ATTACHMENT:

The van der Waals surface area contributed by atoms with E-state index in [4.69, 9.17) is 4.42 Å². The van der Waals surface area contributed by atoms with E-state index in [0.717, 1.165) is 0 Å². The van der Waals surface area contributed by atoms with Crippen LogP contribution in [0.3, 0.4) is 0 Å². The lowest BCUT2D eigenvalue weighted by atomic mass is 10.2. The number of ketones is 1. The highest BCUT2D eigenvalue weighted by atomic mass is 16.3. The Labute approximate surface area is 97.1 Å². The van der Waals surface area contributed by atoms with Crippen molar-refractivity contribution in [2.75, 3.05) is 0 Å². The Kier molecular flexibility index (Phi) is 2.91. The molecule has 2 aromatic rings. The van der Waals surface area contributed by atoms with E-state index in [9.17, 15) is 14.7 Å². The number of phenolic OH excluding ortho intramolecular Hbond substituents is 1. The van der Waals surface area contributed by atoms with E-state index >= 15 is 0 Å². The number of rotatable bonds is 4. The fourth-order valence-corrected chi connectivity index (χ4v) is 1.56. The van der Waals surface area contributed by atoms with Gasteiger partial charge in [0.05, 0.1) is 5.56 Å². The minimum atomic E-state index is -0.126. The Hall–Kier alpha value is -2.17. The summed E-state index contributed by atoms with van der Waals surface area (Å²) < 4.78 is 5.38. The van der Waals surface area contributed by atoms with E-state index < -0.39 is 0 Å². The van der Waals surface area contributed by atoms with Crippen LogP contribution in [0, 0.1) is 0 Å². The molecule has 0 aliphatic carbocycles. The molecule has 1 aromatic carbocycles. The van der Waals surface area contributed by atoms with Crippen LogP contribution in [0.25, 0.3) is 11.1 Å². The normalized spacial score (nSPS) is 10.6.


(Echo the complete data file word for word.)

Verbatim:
The van der Waals surface area contributed by atoms with E-state index in [4.69, 9.17) is 4.42 Å². The van der Waals surface area contributed by atoms with E-state index in [0.717, 1.165) is 0 Å². The van der Waals surface area contributed by atoms with Crippen LogP contribution in [0.3, 0.4) is 0 Å². The lowest BCUT2D eigenvalue weighted by atomic mass is 10.2. The number of ketones is 1. The highest BCUT2D eigenvalue weighted by atomic mass is 16.3. The Labute approximate surface area is 97.1 Å². The van der Waals surface area contributed by atoms with Crippen molar-refractivity contribution in [2.75, 3.05) is 0 Å². The Kier molecular flexibility index (Phi) is 2.91. The molecule has 2 aromatic rings. The van der Waals surface area contributed by atoms with E-state index in [9.17, 15) is 14.7 Å². The number of phenolic OH excluding ortho intramolecular Hbond substituents is 1. The van der Waals surface area contributed by atoms with E-state index >= 15 is 0 Å². The number of rotatable bonds is 4. The fourth-order valence-corrected chi connectivity index (χ4v) is 1.56. The van der Waals surface area contributed by atoms with Gasteiger partial charge in [0.05, 0.1) is 5.56 Å². The minimum atomic E-state index is -0.126. The Hall–Kier alpha value is -2.17. The summed E-state index contributed by atoms with van der Waals surface area (Å²) < 4.78 is 5.38. The van der Waals surface area contributed by atoms with E-state index < -0.39 is 0 Å². The van der Waals surface area contributed by atoms with Crippen LogP contribution in [0, 0.1) is 0 Å². The molecule has 0 aliphatic carbocycles. The molecule has 1 aromatic carbocycles. The van der Waals surface area contributed by atoms with Crippen LogP contribution in [0.25, 0.3) is 11.1 Å². The normalized spacial score (nSPS) is 10.6.